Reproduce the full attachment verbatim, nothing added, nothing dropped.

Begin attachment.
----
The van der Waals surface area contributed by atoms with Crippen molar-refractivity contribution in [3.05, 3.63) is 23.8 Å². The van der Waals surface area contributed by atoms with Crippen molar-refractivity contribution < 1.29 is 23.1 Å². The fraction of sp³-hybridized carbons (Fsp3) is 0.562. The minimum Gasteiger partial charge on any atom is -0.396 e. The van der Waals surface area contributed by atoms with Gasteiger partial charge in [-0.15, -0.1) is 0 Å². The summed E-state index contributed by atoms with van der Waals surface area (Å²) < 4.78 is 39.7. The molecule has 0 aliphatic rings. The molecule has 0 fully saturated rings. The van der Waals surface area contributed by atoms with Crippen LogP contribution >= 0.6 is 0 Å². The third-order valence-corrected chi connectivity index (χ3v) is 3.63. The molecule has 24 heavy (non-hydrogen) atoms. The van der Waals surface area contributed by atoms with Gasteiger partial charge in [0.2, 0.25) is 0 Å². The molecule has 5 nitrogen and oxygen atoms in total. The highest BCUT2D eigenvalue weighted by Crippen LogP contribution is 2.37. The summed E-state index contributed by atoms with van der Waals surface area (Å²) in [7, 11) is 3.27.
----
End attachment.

The van der Waals surface area contributed by atoms with Crippen molar-refractivity contribution in [3.05, 3.63) is 23.8 Å². The van der Waals surface area contributed by atoms with Crippen molar-refractivity contribution < 1.29 is 23.1 Å². The fraction of sp³-hybridized carbons (Fsp3) is 0.562. The minimum Gasteiger partial charge on any atom is -0.396 e. The van der Waals surface area contributed by atoms with Gasteiger partial charge in [-0.15, -0.1) is 0 Å². The summed E-state index contributed by atoms with van der Waals surface area (Å²) < 4.78 is 39.7. The molecule has 0 aliphatic rings. The molecule has 0 fully saturated rings. The van der Waals surface area contributed by atoms with Crippen LogP contribution >= 0.6 is 0 Å². The third-order valence-corrected chi connectivity index (χ3v) is 3.63. The molecule has 24 heavy (non-hydrogen) atoms. The van der Waals surface area contributed by atoms with Gasteiger partial charge in [0.2, 0.25) is 0 Å². The molecule has 5 nitrogen and oxygen atoms in total. The highest BCUT2D eigenvalue weighted by Crippen LogP contribution is 2.37. The summed E-state index contributed by atoms with van der Waals surface area (Å²) in [7, 11) is 3.27.